We crossed a small bridge over a creek and came to the lodge hidden in the foliage. An older woman and a little girl waved to us from the kitchen as a gray dog ran outside to greet us. They had the same cardinal rule as the MLC: no shoes inside, so we kicked off our boots and walked into the living area.
Approaching Atalaya Lodge.
“Oh my!” I cried as I noticed a red howler monkey perched on the bar. I excitedly dashed to pet the furry animal, but she yawned, seemingly uninterested by the presence of yet another human. Soon another monkey came into view- equally bored. This did nothing to thwart my advances. I reached out my hand to pet the monkeys and was surprised to feel fur almost like human hair. “Better start watching what I say around you,” I thought as I looked into the human-like eyes, held the human-like hand, and stroked the human-like hair of the nonchalant monkey.
“Chicas locas,” Dioni turned to us. I reluctantly turned away from the popular kids. “You will stay in these two buildings,” he said pointing to two wooden cabins behind the living area. A cage with a weasel-looking creature caught my eye in front of our lodging. “So, we will meet back in half an hour, okay? We go to the waterfall to swim, yes? Then we have lunch at one o’clock.”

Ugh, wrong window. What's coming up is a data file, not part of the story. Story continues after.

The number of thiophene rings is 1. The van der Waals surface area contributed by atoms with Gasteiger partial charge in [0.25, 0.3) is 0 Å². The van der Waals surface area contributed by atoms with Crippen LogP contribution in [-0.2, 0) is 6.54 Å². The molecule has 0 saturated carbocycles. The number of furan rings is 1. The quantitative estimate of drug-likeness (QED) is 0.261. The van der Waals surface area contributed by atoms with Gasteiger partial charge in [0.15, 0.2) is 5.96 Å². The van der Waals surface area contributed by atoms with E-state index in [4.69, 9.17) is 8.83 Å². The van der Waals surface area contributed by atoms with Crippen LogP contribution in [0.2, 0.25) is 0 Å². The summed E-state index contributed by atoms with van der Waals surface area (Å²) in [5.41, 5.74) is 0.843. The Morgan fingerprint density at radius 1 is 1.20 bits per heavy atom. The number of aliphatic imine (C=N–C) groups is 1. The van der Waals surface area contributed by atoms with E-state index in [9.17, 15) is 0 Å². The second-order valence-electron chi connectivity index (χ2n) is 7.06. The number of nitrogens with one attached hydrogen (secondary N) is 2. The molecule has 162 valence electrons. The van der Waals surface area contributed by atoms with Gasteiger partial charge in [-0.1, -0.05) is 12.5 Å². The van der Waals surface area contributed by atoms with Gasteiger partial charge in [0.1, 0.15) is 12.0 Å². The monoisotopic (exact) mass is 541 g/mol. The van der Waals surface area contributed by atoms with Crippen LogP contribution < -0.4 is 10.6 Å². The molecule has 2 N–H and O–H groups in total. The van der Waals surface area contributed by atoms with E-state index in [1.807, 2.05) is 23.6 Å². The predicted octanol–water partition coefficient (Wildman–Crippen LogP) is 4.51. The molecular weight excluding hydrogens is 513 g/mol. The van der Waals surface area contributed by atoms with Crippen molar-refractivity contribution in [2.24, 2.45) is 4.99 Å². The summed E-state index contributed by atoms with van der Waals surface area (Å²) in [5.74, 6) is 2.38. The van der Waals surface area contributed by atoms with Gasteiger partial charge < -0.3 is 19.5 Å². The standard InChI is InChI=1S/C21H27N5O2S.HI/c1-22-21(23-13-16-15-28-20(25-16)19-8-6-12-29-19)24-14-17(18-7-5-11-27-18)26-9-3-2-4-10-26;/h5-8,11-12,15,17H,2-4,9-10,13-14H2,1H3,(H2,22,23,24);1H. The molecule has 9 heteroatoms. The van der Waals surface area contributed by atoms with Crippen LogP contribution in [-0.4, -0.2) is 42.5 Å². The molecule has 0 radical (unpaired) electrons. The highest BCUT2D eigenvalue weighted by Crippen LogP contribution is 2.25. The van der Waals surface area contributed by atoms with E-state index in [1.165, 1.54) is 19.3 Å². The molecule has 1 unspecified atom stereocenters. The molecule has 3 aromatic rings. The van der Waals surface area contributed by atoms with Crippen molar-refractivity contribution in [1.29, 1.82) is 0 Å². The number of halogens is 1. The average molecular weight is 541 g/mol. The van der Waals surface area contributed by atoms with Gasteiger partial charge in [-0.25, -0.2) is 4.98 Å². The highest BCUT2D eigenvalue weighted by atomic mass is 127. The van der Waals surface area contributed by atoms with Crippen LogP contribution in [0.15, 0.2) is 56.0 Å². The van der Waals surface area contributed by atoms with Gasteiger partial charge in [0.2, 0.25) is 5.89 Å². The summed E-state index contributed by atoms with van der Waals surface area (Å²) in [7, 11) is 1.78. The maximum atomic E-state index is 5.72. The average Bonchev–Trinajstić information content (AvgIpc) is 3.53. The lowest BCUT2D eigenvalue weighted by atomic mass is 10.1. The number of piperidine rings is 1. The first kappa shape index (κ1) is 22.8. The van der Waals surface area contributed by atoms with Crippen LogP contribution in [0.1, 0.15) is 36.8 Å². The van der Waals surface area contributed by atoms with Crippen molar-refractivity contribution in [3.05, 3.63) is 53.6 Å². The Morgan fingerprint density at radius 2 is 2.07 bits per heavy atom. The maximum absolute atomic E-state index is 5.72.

It didn’t take long to get ready, so Sarah and I went into the living area to wait on the other chicas locas. Behind the tables we noticed a large whiteboard listing a range of different projects and English sounding names to the side. This lodge had A LOT of volunteers but where were they all?
“The volunteers are not here for the weekend,” Dioni said, answering my thoughts. “They leave for Easter but will be back later.”
“Some will be back today,” chimed in the cook, Gabriela in Spanish. “I think you will meet three of them” she said.
The little girl who was sweeping stopped in front of me. “¿Cómo te llamas?” I asked her. “Gabriela,” she said shyly. “¿Y tú?” she asked me. “Tina. Are you related to the cook?”
“No, I just like to help here,” she smiled. “I live in the village nearby.”
One of the red howlers got my attention lounging on the floor. The little girl looked hesitant and walked back toward the kitchen. Not a fan of the monkeys I guess.
“I don’t think Tilman would approve of pet monkeys,” Sarah laughed. “You’re probably right, but they’re so cute,” I said as I laid down on the floor next to him, holding his small hand. Gabriela laughed at the scene from the safety of the kitchen. Soon Erica and Hanako joined us. “Okay. Chicas locas, it’s time to go,” Dioni said.